Nutrition: between myth and reality
Much of what is talked about in the media or among friends as regards eating habits, and most especially healthy eating habits, often turns out to be half truths, or plain untruths. In fact, such myths about “healthy” or “slimming”food often bring the opposite results. In some cases, eating strategies described in many nutrition blogs may lead to eating frenzies or to nutritional deficiencies. Recent studies and empirical knowledge inform us about what normal eating habits consist of and help us tell truth from the lies.
Myth: Fat will make you fat! Best is to renounce entirely on fat! Margarine is healthier than butter!
Reality: Fat is an essential part of nutrition. It contains nutrients that are not provided by any other type of food. Fat-free or low-fat foods not only are not tasty, but also do not provide you with a feeling of satiety. Without fat, you may feel like you are running on low energy, you are tired and often ill. Your immune system is weak. Not only may you feel old, but you also look old: the metabolism is reduced, wounds do not heal properly and your skin looks pale and without a glow.
Because fat is a part of hormone production, a fat-free diet may also influence your sexuality, impacting your sexual drive. Fat is also involved in hormone and cell walls production and provide you with fat-soluble vitamins (A, D, E, K). A good source of high-quality animal fat is fat-rich fish such as salmon and mackerel.
Myth: Olive oil is better than any other oil.
Reality: yes and no – olive oil is very good, but other oils such as sunflower, safflower, canola are equally good. Canola oil also has the advantage of being neutral in taste and of containing a high quantity of omega-3 fatty acids and only a small quantity of saturated fatty acids (so-called “bad fats”).
Myth: Margarine is better because it originates from vegetal substances.
Reality: Margarine is synthetically produced, and does not contain fewer calories than butter. Saturated fatty acids, considered unhealthy, are created during fat hardening processes.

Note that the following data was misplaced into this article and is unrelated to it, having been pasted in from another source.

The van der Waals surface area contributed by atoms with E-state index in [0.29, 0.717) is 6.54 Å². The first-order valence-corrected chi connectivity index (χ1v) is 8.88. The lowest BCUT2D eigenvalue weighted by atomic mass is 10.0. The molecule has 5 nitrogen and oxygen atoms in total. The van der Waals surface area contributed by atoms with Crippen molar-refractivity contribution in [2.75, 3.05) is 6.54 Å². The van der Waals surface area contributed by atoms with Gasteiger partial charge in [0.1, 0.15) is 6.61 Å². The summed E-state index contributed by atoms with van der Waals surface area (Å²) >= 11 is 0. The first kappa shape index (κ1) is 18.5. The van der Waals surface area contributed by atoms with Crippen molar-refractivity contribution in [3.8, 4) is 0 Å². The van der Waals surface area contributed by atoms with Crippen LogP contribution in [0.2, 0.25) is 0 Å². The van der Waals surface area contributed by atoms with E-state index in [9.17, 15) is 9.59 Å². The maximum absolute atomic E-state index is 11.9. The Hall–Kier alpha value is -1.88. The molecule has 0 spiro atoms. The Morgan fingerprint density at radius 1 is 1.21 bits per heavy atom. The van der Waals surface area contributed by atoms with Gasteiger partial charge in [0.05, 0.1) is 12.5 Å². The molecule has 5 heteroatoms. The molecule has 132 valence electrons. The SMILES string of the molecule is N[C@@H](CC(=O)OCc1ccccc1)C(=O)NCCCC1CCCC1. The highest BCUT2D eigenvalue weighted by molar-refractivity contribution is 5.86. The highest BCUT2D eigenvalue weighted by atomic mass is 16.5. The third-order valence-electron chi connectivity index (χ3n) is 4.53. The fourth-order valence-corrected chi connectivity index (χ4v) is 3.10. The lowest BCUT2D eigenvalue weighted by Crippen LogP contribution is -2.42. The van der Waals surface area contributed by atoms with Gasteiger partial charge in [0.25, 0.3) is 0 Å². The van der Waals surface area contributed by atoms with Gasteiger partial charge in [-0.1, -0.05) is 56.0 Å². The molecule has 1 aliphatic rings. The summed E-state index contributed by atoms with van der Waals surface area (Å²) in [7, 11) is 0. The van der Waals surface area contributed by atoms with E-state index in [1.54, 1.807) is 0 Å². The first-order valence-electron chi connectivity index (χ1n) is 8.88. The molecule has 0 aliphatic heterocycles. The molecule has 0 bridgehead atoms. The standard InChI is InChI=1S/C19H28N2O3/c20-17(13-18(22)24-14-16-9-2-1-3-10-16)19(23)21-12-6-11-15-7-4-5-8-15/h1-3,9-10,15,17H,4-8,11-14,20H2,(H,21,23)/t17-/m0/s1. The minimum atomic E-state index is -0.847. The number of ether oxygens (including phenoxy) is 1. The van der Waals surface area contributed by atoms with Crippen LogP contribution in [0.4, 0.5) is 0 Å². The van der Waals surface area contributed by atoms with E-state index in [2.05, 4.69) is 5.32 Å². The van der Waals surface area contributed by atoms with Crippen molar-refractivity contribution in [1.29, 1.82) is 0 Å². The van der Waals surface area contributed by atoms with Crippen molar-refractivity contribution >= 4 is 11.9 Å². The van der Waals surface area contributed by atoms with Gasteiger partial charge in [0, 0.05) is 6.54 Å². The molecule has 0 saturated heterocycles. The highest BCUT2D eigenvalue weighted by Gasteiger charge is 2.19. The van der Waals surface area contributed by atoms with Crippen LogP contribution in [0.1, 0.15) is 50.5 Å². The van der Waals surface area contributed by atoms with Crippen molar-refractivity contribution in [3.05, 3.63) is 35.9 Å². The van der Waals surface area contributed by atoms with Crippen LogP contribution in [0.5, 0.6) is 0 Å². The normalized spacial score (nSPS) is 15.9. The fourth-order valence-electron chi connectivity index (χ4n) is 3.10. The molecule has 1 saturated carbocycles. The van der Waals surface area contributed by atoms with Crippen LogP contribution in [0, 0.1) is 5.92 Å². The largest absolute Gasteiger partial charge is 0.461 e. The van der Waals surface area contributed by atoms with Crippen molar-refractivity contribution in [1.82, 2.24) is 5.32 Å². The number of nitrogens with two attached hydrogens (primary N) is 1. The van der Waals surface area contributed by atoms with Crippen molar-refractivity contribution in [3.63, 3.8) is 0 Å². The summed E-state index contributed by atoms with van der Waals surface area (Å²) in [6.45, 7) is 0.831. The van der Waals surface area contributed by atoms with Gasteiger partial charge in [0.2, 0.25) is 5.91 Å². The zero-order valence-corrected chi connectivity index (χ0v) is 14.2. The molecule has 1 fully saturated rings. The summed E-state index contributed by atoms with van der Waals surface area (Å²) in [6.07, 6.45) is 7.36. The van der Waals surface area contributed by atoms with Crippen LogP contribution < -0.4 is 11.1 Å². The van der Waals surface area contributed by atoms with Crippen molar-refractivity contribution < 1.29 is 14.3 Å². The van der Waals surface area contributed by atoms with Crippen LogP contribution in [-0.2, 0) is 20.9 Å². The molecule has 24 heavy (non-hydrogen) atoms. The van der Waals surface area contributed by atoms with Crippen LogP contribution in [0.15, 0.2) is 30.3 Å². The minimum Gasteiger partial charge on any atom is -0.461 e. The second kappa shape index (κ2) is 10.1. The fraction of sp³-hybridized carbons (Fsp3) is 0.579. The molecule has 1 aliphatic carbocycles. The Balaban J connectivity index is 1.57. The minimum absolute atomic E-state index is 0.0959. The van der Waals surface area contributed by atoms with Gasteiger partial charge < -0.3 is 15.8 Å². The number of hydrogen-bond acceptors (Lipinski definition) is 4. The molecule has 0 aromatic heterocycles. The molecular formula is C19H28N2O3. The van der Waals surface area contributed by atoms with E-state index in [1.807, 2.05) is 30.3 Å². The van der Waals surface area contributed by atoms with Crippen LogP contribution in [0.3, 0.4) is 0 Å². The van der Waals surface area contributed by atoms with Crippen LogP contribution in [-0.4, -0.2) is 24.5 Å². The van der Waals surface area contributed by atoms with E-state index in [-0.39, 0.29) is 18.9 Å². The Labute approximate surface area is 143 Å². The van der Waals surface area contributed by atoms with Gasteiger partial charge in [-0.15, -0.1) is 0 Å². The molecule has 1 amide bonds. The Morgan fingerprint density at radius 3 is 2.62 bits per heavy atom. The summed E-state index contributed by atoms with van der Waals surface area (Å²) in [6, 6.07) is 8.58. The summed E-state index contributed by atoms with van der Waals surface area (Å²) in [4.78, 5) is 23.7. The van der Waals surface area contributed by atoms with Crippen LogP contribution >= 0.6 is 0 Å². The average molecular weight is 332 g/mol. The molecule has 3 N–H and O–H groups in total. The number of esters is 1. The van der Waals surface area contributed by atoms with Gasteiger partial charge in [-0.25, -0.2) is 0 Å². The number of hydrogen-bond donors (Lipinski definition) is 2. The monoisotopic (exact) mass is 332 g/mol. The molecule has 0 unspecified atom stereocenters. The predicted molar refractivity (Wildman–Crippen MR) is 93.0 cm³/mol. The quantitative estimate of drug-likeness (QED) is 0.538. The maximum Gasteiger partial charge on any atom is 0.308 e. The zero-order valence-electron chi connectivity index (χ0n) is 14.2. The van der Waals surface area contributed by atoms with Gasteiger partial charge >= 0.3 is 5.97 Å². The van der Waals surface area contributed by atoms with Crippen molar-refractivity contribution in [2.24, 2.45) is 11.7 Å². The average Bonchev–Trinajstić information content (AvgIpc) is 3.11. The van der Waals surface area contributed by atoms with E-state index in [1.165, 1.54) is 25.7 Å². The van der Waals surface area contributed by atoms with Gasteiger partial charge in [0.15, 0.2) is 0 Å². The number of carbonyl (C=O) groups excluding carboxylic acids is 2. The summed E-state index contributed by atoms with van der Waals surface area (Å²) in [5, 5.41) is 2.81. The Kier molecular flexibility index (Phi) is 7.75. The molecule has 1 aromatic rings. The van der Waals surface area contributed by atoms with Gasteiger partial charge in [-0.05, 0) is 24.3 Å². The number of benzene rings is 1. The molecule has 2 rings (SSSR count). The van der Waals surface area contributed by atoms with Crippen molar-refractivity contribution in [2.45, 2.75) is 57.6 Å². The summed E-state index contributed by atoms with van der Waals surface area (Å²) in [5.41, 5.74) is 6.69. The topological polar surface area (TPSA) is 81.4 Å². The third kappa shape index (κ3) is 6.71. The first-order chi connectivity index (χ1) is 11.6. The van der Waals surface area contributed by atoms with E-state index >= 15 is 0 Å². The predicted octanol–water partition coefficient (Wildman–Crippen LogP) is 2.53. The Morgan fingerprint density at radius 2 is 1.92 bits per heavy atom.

Myth: Protein – one can eat so many proteins as one wishes! By eating only meat, it is easier to loose weight or to not put one weight at all.
Reality: Proteins ensure that more hormones responsible for a sense of satiety are released, so that satiety is reached faster. Also, consuming fewer carbohydrates will stimulate the burning of fat. But beware! By renouncing on fruits and vegetables, which contain carbohydrates in the form of sugars and starches, the body will not be provided with vitamins and minerals in sufficient quantities. Also, because the kidneys cannot utilise a surplus of proteins, a too high intake of proteins can favour the emergence of kidney stones or of bone illnesses.
Myth: Eggs are unhealthy!
Reality: Eggs are a source of high-quality protein and of fat-soluble vitamins. Although they contain cholesterol, the lecithin present in the yolk helps reduce the cholesterol.
Myth: Carbohydrates are a no-go!
Reality: One portion of cooked potatoes contain 105 calories, one portion of noodles twice as much. Putting on weight happens when one constantly eats large quantities of food, or adds rich sauces to the meals.
Carbohydrates are for the body what gas is for cars. Nothing is possible without fuel! When the body is not given any carbohydrate, it will take the energy elsewhere and weaken the muscles for getting to it.
Myth: Fruits and vegetables as often as possible, at least 5 times a day! And raw is even better!
Reality: Raw food is healthy and is part of a well-balanced diet. However our digestive enzymes cannot break up all the plant cell walls. For example, the organism cannot utilize the beta-carotene contained in carrots if the carrots are eaten raw. Often, our digestive system is burdened by a too large quantity of fruits and vegetables. This can lead to flatulence and a tight stomach. Two handfuls of fruits, vegetables and salad each day should be sufficient.
Myth: sugar is addictive!
Reality: sweets may not be essential to human life, but they do provide us with a feeling of wellbeing. Sugar itself does not make us addicted, but a wrong education based on a system of rewards with sweets can influence us. It is true that sugar intake can make the blood sugar level fluctuate, which can trigger food cravings and performance fluctuations. In one word, sugar is allowed, but with care and awareness.
Myth: Dark bread is better than white bread
Reality: Dark bread is often only coloured with malt. Only bread made with whole grain is healthier.
Myth: Sugar can be replaced with sweetener, as it doesn’t contain any calories.
Reality: Sweeteners may be free of calories, but can trigger food cravings. A study carried out by San Antonio University, Texas, showed that sweeteners could lead to weight increase over time.
Text: Arbeitsgemeinschaft Ess-Störungen (Resource centre for eating disorders)
Translation: MyH – 05/2017